Chinese Fake Trees Driving U.S. Christmas Tree Growers Out of Business
AGENDA 21 RADIO
Competition from Chinese fake trees is driving U.S. growers of real Christmas trees out of business and causing the prices for the shrinking supply of real trees to spike higher.
There are approximately 350 million real Christmas trees currently growing on farms across the United States to service annual demand for about 25-30 million , according to the National Christmas Tree Association. NCTA projects the average customer will spend about $82.20 for a real tree this year. That is up just 10 percent from last year, but the price for a real tree has spiked by 210 percent from $38.50 in 2014.
The dominant West Coast supplier of real Christmas trees is Oregon. Data compiled by the Oregon Department of Agriculture found that falling demand due to the rising sales of artificial trees caused the annual number of trees cut and sold by Oregon growers to drop by 26 percent between 2010 and 2015. As a result, the number of active growers dropped during the period by more than 30 percent, from 699 to 485.
The industry trade group for artificial trees is the American Christmas Tree Association, which is dominated by Chinese companies that produce over 85 percent of fake trees. Fake tree revenues of $1 billion topped real tree sales in 2011 and continue to climb. The number of real trees sold in 2010 and sold in 2016 was basically unchanged, at 27 million. But the number of fake trees sold more than doubled from 8 million to almost 19 million.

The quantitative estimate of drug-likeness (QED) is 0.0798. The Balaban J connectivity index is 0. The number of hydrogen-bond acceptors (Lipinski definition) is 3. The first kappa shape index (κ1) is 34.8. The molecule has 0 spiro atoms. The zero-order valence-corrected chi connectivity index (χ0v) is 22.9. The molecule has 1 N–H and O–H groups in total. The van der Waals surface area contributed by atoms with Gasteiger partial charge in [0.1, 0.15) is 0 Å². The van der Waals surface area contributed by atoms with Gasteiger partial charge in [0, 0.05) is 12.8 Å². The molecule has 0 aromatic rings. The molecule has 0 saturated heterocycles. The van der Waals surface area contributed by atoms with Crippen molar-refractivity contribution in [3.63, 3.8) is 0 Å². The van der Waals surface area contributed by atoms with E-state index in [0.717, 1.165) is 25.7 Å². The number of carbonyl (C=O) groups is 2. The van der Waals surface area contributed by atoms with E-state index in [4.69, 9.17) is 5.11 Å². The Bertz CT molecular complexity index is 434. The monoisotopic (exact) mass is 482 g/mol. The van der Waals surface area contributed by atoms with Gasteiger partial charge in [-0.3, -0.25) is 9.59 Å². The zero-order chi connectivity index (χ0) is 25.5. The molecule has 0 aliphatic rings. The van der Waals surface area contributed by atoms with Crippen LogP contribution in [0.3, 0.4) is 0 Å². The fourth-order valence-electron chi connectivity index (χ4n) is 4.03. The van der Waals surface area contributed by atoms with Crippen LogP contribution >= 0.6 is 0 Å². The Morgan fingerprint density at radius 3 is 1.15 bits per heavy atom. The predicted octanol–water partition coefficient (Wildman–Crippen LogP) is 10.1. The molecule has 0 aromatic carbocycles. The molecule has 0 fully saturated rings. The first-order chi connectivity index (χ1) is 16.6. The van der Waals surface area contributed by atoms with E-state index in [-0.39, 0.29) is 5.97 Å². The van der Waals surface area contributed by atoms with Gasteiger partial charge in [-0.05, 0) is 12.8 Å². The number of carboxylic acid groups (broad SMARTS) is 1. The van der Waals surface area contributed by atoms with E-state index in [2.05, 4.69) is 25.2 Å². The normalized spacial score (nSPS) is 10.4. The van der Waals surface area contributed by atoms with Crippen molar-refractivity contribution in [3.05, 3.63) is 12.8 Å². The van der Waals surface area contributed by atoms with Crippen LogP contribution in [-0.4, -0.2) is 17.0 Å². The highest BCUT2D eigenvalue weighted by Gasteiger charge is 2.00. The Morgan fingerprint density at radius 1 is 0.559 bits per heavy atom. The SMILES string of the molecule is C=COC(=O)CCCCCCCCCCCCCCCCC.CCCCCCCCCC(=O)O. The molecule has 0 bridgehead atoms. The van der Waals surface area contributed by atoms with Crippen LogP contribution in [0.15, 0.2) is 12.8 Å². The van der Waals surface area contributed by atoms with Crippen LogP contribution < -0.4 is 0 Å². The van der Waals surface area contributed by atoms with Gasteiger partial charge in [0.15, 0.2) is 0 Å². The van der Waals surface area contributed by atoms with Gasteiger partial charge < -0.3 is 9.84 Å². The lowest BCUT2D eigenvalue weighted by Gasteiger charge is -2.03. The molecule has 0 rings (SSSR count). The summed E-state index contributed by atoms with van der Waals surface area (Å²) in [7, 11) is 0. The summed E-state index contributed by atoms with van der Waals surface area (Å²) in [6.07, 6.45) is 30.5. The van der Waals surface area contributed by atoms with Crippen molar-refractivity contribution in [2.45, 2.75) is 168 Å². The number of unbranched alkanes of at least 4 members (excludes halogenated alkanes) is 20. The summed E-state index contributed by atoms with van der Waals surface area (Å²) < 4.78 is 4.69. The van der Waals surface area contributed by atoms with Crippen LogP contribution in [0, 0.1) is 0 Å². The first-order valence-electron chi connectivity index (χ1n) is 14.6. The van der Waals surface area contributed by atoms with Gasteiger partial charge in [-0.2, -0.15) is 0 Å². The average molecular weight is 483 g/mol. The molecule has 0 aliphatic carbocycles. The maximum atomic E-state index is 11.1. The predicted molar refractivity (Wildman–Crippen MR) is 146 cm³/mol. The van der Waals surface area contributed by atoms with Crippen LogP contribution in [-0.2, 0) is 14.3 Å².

Chinese producers claim plastic trees are better, because they are less messy and do not carry molds. But the reason for the acceleration of real Christmas trees’ loss of market share is that prices simply keep growing. This vicious economic cycle of fewer growers and higher prices is accelerating the trend of consumers switching to fake trees.
The Healthy Child.org blog warns that even if artificial trees are cheaper and last longer than real trees, fake trees are made from petroleum-based PVC plastics and release dioxins over time. Dioxins are toxic and can be absorbed through skin and stored in fatty tissues, where they may cause cancer, neurological damage, and many other serious health issues in both humans and animals.
Although artificial trees are assumed to be less vulnerable to fire, AccuWeather warns that fake trees may be much more flammable than real Christmas trees. Fake trees are also not biodegradable, because the plastic fibers are fused and glued to their metal frames.